Talking with your kids about the war in Israel

Written by Steph Thurling
Published on October 11, 2023

If you’re like me, you are feeling a plethora of emotions as you watch the news unfold about the war in Israel. I feel overwhelmed as I think about how complicated the history of the Middle East is. I feel angry as I think about the innocent civilians who have been killed or taken hostage. I feel afraid as I think about the future of our world and the implications that this crisis has. I feel like I should be more knowledgeable, but I don’t know where to start! And I feel like I need to be prepared to talk about all of this with my kids.

Here are a few tips to help you and your family navigate conversations about the crisis in Israel.

Get informed 

Take the time to learn about the situation yourself so that you feel more comfortable and prepared to talk about it with your kids.

Our partner ministry, Denison Forum, has compiled a list of resources to help you understand this unprecedented attack. To follow real time coverage about the Israel crisis, please go to Denison Forum – war in Israel. You may also subscribe to The Denison Forum Podcast for regular podcasts addressing this crisis. 

The more you know, the easier it will be to break it down for your kids no matter how old they are.

How to talk to young kids about Israel

Start by asking your kids if they have heard anything about the situation in Israel. I understand that it may seem impossible for our youngest kids to have any idea of what is going on and it may seem unnecessary to talk with them about it. But our world is really small and it’s amazing how much kids hear. Whether they overhear a conversation in your home, at school, or any other public setting, it is likely that they will pick up on something. It’s better that you approach the topic first, so they know it is safe to talk about and they are safe at home.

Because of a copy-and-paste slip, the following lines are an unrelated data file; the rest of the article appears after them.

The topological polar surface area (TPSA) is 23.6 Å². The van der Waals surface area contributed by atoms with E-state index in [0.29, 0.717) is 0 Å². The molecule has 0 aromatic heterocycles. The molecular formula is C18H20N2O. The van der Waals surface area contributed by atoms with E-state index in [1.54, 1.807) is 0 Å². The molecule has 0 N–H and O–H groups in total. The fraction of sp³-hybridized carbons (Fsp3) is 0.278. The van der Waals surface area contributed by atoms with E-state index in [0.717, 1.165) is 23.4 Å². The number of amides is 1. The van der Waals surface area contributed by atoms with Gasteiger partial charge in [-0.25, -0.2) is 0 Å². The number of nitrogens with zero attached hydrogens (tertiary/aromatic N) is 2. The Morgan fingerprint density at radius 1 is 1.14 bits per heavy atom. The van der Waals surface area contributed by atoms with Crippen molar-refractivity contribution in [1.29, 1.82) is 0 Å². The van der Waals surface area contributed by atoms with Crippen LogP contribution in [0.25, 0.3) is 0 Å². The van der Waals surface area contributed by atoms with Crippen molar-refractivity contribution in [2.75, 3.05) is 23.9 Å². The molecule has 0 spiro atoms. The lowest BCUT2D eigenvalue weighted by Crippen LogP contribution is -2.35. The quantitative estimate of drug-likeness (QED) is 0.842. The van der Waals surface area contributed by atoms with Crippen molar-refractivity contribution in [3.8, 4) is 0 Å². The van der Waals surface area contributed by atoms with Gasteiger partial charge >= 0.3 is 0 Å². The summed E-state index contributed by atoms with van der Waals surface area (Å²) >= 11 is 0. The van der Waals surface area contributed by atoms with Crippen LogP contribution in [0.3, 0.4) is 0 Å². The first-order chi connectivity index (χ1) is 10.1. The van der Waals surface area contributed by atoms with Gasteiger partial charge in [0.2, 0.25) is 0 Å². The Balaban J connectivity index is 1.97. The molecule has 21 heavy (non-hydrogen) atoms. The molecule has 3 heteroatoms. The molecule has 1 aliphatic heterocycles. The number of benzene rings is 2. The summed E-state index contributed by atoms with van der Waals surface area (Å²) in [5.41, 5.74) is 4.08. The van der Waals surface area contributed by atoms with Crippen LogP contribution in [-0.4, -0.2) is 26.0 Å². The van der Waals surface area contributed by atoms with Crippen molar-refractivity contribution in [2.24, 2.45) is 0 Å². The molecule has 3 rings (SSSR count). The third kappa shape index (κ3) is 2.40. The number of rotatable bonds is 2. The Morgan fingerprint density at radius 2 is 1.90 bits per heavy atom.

I remember being a very young girl and overhearing some women talk about Saddam Hussein. I had no idea who he was or where he lived, but their conversation absolutely terrified me. I imagined a scary man walking through my yard, ready to come get me. When I finally asked my mom about it she explained how far away he was and assured me I was safe.

So when you do talk to your kids (young kids especially), it might be helpful to show them where Israel is on a map. A map will help them gain some perspective and visualize where the crisis is happening.

Try saying something like this, “You might hear about a war that is happening right now. You may hear the words Israel, Palestine, Hamas, Gaza, or the Middle East. There has been a conflict in this area for a long time, but it is very serious right now. We are safe where we are. But if you hear anything about it, you can always come and talk to me about it. Do you have any questions right now or would you like to hear more?”

If they don’t have any questions or say they don’t want to talk about it, move on. If they do have questions or engage in conversation, keep it to the basics. It’s okay to establish boundaries and give high level explanations.

How to talk to older kids about Israel

You can be a little more specific with your older kids. Following your comfort level and their age and maturity, explain that Israel and Palestine have been in a territorial conflict over the Holy Land for a very long time. Over the weekend, a terrorist group called Hamas launched a surprise attack against Israel, firing missiles into the country. In response, Israel declared war and struck back. Nearly 2,000 people are dead, and many Israelis have been held hostage.

It’s important to warn your older kids that they may hear stories or see images that are violent and scary, so remind them to be mindful of the media they consume and invite them to talk with you if they see anything or have any questions.